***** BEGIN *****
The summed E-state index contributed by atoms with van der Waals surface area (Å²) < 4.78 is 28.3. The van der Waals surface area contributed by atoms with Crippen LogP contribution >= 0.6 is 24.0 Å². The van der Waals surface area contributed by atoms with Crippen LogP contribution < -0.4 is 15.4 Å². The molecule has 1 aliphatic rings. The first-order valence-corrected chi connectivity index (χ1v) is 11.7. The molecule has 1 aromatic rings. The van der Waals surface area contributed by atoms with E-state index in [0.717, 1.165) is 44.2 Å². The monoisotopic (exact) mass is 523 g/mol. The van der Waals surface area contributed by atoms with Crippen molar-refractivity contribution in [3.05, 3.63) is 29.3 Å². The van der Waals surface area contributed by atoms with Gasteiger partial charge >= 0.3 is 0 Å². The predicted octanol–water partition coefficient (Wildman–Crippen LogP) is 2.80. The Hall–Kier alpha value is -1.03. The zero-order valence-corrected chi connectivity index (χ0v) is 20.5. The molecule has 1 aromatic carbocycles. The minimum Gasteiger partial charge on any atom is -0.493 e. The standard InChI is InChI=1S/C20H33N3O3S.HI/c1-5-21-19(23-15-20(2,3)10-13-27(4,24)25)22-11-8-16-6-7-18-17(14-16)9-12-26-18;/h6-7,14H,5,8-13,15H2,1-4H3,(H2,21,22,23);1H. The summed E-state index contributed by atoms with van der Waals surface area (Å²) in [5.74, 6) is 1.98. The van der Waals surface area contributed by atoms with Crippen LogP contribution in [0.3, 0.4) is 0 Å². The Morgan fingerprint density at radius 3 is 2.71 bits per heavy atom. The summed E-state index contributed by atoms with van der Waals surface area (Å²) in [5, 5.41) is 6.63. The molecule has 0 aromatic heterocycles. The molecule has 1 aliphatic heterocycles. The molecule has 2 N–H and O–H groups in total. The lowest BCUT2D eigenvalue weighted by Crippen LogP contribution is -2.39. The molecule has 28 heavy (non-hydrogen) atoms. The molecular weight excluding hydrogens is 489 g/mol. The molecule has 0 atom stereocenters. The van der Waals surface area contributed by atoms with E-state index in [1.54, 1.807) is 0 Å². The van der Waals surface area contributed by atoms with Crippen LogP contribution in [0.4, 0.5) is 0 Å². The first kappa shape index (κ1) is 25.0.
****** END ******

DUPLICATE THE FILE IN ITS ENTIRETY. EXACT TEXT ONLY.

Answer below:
The summed E-state index contributed by atoms with van der Waals surface area (Å²) < 4.78 is 28.3. The van der Waals surface area contributed by atoms with Crippen LogP contribution >= 0.6 is 24.0 Å². The van der Waals surface area contributed by atoms with Crippen LogP contribution < -0.4 is 15.4 Å². The molecule has 1 aliphatic rings. The first-order valence-corrected chi connectivity index (χ1v) is 11.7. The molecule has 1 aromatic rings. The van der Waals surface area contributed by atoms with E-state index in [0.717, 1.165) is 44.2 Å². The monoisotopic (exact) mass is 523 g/mol. The van der Waals surface area contributed by atoms with Crippen molar-refractivity contribution in [3.05, 3.63) is 29.3 Å². The van der Waals surface area contributed by atoms with Gasteiger partial charge >= 0.3 is 0 Å². The predicted octanol–water partition coefficient (Wildman–Crippen LogP) is 2.80. The Hall–Kier alpha value is -1.03. The zero-order valence-corrected chi connectivity index (χ0v) is 20.5. The molecule has 1 aromatic carbocycles. The minimum Gasteiger partial charge on any atom is -0.493 e. The standard InChI is InChI=1S/C20H33N3O3S.HI/c1-5-21-19(23-15-20(2,3)10-13-27(4,24)25)22-11-8-16-6-7-18-17(14-16)9-12-26-18;/h6-7,14H,5,8-13,15H2,1-4H3,(H2,21,22,23);1H. The summed E-state index contributed by atoms with van der Waals surface area (Å²) in [5.74, 6) is 1.98. The van der Waals surface area contributed by atoms with Crippen LogP contribution in [0.3, 0.4) is 0 Å². The Morgan fingerprint density at radius 3 is 2.71 bits per heavy atom. The summed E-state index contributed by atoms with van der Waals surface area (Å²) in [5, 5.41) is 6.63. The molecule has 0 aromatic heterocycles. The molecule has 1 aliphatic heterocycles. The molecule has 2 N–H and O–H groups in total. The lowest BCUT2D eigenvalue weighted by Crippen LogP contribution is -2.39. The molecule has 28 heavy (non-hydrogen) atoms. The molecular weight excluding hydrogens is 489 g/mol. The molecule has 0 atom stereocenters. The van der Waals surface area contributed by atoms with E-state index in [1.54, 1.807) is 0 Å². The van der Waals surface area contributed by atoms with Crippen LogP contribution in [0.4, 0.5) is 0 Å². The first kappa shape index (κ1) is 25.0.